Performing arts in Hong Kong

Jimmy Carr on his Netflix show, comedy’s evolution and why he’ll keep joking about terrible things

British comedian, who's postponed his Hong Kong show because of Super Typhoon Mangkhut, says it’s great that comedy is becoming a platform for debate about wider themes, but he will stick with tried-and-tested material for now

PUBLISHED : Wednesday, 12 September, 2018, 7:16pm
UPDATED : Thursday, 03 January, 2019, 11:09am

NOTE: Jimmy Carr's tour date in Hong Kong was postponed because of the approach of Super Typhoon Mangkhut. The show was rescheduled to March 27, 2019 at Kitec, Kowloon Bay.

Fast-talking comedian Jimmy Carr is having one of his busiest years to date; following a string of Asian shows, he will embark on dates in Europe and the United States. But the 45-year-old Londoner isn’t complaining.

“Work is more fun than fun for me,” he says. “If I take a week off, it’s not as fun as touring Hong Kong, Singapore and Kuala Lumpur in a week. That’s more fun than a holiday.”

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His new tour, called “The Best Of, Ultimate, Gold, Greatest Hits Tour”, is a nod to compilation albums full of recycled hits by old-school musical acts. It will mine the most effective jokes from his previous special shows, with some references to recent events such as the royal wedding of Britain’s Prince Harry to American actress Meghan Markle. It will pack in, Carr estimates, 250 jokes into a 90-minute set – but will also leave space for the audience interaction he relishes.

“My ideal show is 80 per cent written material; great jokes you can’t wait to tell people. Then the other 20 per cent is funny interaction with the audience – stuff that can only happen that night in that room where, if you try to tell someone about it afterwards, it doesn’t make any sense,” he says.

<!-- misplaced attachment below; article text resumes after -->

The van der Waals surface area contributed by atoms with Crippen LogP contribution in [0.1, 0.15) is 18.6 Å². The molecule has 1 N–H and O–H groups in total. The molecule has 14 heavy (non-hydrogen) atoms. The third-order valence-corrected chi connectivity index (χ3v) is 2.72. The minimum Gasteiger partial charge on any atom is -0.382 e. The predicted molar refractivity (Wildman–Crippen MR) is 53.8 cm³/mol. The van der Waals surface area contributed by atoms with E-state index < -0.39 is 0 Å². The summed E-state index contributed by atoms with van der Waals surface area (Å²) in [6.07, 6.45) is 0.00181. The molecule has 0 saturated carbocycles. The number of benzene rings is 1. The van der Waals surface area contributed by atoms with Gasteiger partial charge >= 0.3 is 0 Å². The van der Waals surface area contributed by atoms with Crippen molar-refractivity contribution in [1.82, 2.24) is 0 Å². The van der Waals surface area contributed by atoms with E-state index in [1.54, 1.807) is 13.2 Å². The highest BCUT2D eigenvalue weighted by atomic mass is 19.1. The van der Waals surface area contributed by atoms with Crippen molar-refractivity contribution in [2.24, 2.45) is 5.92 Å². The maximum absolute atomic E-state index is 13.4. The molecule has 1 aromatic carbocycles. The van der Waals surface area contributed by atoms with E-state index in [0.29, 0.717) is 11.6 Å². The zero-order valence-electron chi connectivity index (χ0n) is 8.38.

Carr became a household name in Britain in 2005 as the host of late-night comedy panel series 8 Out of 10 Cats. The show catapulted the Cambridge-educated host to celebrity stardom, and his deadpan delivery style, distinctive laugh (which he once described as a “seal honking”), smart suits and anachronistic hairstyle made him one of the most recognisable and bankable names in television.

The idea that someone is making the rules on comedy is a fiction. It’s good and healthy to have that debate, but ultimately, freedom of speech will win out
Jimmy Carr

Although a 2012 exposé on Carr’s involvement in an offshore tax avoidance scheme saw him vilified by the British press (and publicly condemned by the then prime minister David Cameron), the scandal does not seem to have affected his long-term career. As well as maintaining a ubiquitous presence on British television and packing in a busy touring schedule, this year he will feature in his first streaming series, a new panel show called The Fix.

In the 10-part series for Netflix, Carr will serve as host alongside two permanent team captains: Katherine Ryan, a Canadian stand-up comic and frequent Carr collaborator, and DL Hughley, an American comic known for his sharp political commentary. In each episode, the three will deliver humorous takes on serious and pressing issues, including gun control, immigration, gender equality and population ageing.